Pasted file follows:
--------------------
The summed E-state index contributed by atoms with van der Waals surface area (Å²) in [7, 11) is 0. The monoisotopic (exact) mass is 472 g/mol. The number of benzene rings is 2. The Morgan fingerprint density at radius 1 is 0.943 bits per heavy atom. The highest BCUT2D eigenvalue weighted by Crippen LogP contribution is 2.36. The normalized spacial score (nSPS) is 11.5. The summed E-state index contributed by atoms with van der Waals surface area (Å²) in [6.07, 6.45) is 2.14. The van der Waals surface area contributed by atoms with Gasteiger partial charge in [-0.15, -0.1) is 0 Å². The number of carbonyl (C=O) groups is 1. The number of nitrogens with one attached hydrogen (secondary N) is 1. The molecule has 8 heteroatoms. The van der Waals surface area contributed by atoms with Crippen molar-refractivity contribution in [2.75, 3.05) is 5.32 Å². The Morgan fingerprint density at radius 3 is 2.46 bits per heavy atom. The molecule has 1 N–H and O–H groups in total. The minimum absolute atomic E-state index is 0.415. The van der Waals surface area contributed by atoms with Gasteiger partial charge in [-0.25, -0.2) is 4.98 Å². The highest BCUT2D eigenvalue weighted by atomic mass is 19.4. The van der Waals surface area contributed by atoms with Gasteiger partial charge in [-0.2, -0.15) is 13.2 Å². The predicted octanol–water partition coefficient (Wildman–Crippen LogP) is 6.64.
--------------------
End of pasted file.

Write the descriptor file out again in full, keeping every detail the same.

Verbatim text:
The summed E-state index contributed by atoms with van der Waals surface area (Å²) in [7, 11) is 0. The monoisotopic (exact) mass is 472 g/mol. The number of benzene rings is 2. The Morgan fingerprint density at radius 1 is 0.943 bits per heavy atom. The highest BCUT2D eigenvalue weighted by Crippen LogP contribution is 2.36. The normalized spacial score (nSPS) is 11.5. The summed E-state index contributed by atoms with van der Waals surface area (Å²) in [6.07, 6.45) is 2.14. The van der Waals surface area contributed by atoms with Gasteiger partial charge in [-0.15, -0.1) is 0 Å². The number of carbonyl (C=O) groups is 1. The number of nitrogens with one attached hydrogen (secondary N) is 1. The molecule has 8 heteroatoms. The van der Waals surface area contributed by atoms with Crippen molar-refractivity contribution in [2.75, 3.05) is 5.32 Å². The Morgan fingerprint density at radius 3 is 2.46 bits per heavy atom. The molecule has 1 N–H and O–H groups in total. The minimum absolute atomic E-state index is 0.415. The van der Waals surface area contributed by atoms with Gasteiger partial charge in [-0.25, -0.2) is 4.98 Å². The highest BCUT2D eigenvalue weighted by atomic mass is 19.4. The van der Waals surface area contributed by atoms with Gasteiger partial charge in [-0.2, -0.15) is 13.2 Å². The predicted octanol–water partition coefficient (Wildman–Crippen LogP) is 6.64.